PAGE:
COVID-19 AEO Associate Resources

AEO is committed to keeping our PEOPLE, our most important asset, safe and healthy, both mentally and physically. This resource page is designed to address the constantly evolving situations caused by the health pandemic and provide you with the latest guidance.

 When the onset of COVID-19 changed all of our lives, AEO’s long-standing commitment to the health and well-being of our associates and customers became even more apparent.  We implemented best-in-class health and safety measures across our operations based on the direct advice of medical experts and guidelines from governmental agencies such as the CDC and Health Canada.

 NOTE: The resources and information on this page are not meant to be exhaustive and associates should continue to refer to and abide by all AEO policies and procedures. If you have any further questions or concerns about AEO’s response to COVID-10, safety procedures, benefits options, or your specific situation, please contact your supervisor or HR Business Partner (“HRBP”).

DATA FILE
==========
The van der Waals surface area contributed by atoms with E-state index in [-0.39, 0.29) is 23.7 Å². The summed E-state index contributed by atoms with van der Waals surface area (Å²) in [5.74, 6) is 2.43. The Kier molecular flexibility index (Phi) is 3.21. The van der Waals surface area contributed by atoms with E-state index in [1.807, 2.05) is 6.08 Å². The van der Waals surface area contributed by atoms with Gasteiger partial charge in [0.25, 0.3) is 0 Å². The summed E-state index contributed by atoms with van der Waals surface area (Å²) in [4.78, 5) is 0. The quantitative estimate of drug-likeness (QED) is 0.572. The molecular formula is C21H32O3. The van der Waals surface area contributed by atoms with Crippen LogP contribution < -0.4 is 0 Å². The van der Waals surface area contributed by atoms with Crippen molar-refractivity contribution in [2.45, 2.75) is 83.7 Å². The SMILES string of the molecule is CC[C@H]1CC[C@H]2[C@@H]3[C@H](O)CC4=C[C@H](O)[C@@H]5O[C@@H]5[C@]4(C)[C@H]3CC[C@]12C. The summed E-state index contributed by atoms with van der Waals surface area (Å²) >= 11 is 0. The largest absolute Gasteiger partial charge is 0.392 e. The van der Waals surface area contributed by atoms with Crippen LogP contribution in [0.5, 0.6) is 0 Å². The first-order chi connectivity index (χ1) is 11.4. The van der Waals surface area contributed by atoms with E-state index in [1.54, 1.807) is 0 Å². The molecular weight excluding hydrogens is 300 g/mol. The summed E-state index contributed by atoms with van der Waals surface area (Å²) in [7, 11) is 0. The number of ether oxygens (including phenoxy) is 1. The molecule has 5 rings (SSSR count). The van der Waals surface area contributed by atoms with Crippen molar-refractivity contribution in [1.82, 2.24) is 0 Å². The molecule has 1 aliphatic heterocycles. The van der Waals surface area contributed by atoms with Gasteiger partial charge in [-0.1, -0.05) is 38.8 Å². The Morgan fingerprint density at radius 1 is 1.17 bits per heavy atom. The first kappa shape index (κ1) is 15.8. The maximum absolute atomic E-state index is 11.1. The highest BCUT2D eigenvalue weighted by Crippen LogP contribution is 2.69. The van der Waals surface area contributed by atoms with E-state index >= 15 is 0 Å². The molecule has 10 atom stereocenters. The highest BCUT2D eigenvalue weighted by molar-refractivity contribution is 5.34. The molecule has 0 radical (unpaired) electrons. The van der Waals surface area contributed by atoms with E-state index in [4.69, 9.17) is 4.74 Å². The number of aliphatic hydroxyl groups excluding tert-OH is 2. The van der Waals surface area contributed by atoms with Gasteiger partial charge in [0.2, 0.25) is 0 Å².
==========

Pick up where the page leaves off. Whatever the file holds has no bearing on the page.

Recent Updates

This page has been updated as of  April 26, 2021 to include:

  • Updates to the Vaccine FAQ

Preparing For Work

All associates must self-assess and take a proactive, common-sense approach.  If you develop flu-like symptoms (fever, cough, shortness of breath), you are instructed to contact your medical provider, are advised to quarantine or to isolate, do not report to work and contact your manager or supervisor immediately.


A message to our associates from Dr. Joshua Schwarzbaum, AEO Medical Consultant:

Cleaning and Hygiene

  • A comprehensive cleaning protocol has been developed for all corporate offices, stores and distribution centers. Please refer to your COVID-19 playbook, training guides or contact your HRBP for questions.
  • Remember to continue to practice preventive measures that minimize the spread of illness, such as COVID-19:
    • The best way to prevent bacteria/virus transmission is by washing hands with soap and water frequently, for at least 20 seconds.
    • If soap and water are not available, use hand sanitizer for at least 20 seconds.
    • Get into the habit of washing your hands every time you come into the office or home.